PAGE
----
This year marks the centenary of the Battle of Passchendaele, a name that will be forever synonymous with our knowledge and understanding of the First World War, but more than that it is part of our collective consciousness of the war. When we think of that conflict we imagine endless miles of water-filled shell craters, thick glutinous mud, and everything from men, mules, guns and tanks disappearing into this mud.
All of this happened at Passchendaele; at times the landscape was as dangerous to soldiers as was the enemy shooting at them. Arguably it was the worst battlefield on which British soldiers served between 1914 and 1918; both in terms of the physical conditions and also the terrible scale of the fighting.
What made Passchendaele such a terrible battle? It is not widely known that the first day of the battle, 31st July 1917, was a success. Most objectives were taken, and the Germans pushed off the high ground at both Pilkem and Bellewaarde. But it was a costly day, too: more than 6,000 British soldiers died at Ypres that day, one of the worst in Flanders during four long years of war.
Success, but at a cost: but another factor came into play that first day: rain. It began to rain that evening and pretty much did not stop raining for a significant period of the rest of the battle. It was the wettest summer in living memory, with huge amounts of rainfall. That in combination with the unparalleled use of artillery by both sides, the shells just destroyed the Flanders landscape.
Trenches, buildings, and the drainage systems all pulverised by warfare on an industrial scale. The water had nowhere to run except into the holes in the ground occupied by soldiers, or into the lunar landscape of shell craters. The mud became glutinous, in places almost liquid; and everything from men to every man-made object disappeared into it.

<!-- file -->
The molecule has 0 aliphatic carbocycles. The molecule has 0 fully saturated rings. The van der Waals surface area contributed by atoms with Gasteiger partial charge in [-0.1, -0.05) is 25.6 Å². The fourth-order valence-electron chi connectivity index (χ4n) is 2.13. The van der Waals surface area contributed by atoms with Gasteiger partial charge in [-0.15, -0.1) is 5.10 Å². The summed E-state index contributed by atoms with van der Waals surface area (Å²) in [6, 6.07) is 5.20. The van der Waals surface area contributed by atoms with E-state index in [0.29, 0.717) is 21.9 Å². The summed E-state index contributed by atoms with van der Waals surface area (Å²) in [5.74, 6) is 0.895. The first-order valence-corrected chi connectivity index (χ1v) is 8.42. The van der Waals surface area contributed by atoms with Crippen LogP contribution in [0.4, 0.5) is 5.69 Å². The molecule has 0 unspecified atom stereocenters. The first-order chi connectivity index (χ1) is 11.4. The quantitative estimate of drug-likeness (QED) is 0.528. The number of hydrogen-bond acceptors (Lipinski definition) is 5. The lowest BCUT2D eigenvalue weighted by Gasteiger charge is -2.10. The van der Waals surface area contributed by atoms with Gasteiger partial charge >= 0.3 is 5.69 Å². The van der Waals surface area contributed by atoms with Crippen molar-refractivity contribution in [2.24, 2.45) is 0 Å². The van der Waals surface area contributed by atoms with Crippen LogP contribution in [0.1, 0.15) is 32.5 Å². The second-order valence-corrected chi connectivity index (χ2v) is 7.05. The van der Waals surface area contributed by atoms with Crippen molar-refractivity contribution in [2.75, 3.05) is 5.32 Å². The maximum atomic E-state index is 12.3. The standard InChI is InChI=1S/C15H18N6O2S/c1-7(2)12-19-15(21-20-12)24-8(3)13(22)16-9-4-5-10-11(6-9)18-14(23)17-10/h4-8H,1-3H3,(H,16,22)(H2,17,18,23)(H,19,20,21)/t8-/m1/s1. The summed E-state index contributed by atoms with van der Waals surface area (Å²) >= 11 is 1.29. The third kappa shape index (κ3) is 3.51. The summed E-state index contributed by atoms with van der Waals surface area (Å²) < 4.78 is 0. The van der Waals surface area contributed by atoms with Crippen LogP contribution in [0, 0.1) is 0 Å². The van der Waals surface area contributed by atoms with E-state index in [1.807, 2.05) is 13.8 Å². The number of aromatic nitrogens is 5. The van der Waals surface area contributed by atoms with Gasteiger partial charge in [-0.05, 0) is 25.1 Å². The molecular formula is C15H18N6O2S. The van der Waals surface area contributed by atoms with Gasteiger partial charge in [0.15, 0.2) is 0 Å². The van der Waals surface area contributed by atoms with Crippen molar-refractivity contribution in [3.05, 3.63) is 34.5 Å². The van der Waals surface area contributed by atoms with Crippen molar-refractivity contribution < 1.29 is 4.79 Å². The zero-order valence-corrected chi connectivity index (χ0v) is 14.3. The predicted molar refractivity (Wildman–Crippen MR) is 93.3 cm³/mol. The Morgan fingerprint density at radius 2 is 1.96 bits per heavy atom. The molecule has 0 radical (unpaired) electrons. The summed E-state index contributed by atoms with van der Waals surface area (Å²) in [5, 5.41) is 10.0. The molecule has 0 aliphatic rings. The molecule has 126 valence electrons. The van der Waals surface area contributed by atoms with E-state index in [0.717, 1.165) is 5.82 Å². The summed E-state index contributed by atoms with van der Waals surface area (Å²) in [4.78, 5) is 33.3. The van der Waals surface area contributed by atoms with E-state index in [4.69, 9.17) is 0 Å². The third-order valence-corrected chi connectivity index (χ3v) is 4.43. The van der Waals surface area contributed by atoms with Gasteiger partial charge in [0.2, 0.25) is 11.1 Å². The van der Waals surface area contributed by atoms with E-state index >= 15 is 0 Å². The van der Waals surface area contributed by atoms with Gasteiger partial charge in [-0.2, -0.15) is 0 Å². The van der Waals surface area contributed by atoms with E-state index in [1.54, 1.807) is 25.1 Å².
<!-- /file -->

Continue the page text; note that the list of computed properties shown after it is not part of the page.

Attacks failed, and the bodies of the fallen could not be recovered; with the mud and shell-fire, all trace of them was lost and Passchendaele is a battlefield that has one of the highest levels of soldiers with no known grave, now commemorated on the Menin Gate or Tyne Cot Memorial.
A century later it is easy to think that the mud, and men disappearing forever are one of the many myths of the First World War. But I have witnessed both in my work with archaeologists in Flanders.
On a dig in 2012 I saw how liquid mud, even after minimal rainfall, could drag us down and how the effort of dealing with a mud-filled landscape was almost impossible at times; and we had modern clothing, tools and no-one shooting at us!
Back in 2001 I saw how the work of The Diggers at Boesinghe demonstrated that Flanders is still one large cemetery; and every year since more and more soldier’s remains are found. It will be one of the almost permanent legacies of the Great War at Ypres, along with the Iron Harvest of shells which are still being found by farmers on the old battlefields.
To understand more of what Passchendaele was and what it means to us a century later you can travel to Flanders with Leger Holidays on several different tours in 2017. Join us for the actual anniversary commemorations at Tyne Cot on 31st July, or take the They Called It Passchendaele tour which looks at both Messines and Passchendaele in some depth.
You can walk the Passchendaele battlefield on Walking Ypres, and see it from ground level in some detail, and in November we commemorate the end of the battle with a special Passchendaele themed Armistice tour.
The war poet Siegfried Sassoon wrote, ‘I died in Hell… They Called it Passchendaele’. A century on we owe to the generation which marched to Flanders in 1917 to understand that Hell and never let it happen again; and that is perhaps the real legacy in an ever changing world.
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Paul Reed, our Head Battlefield Guide, will publish regular blogs including personal stories, new tour updates and plenty of interesting and factual information about the Battlefields of Europe and beyond. Sign up below and receive email alerts keeping you up to date with Paul’s blogs.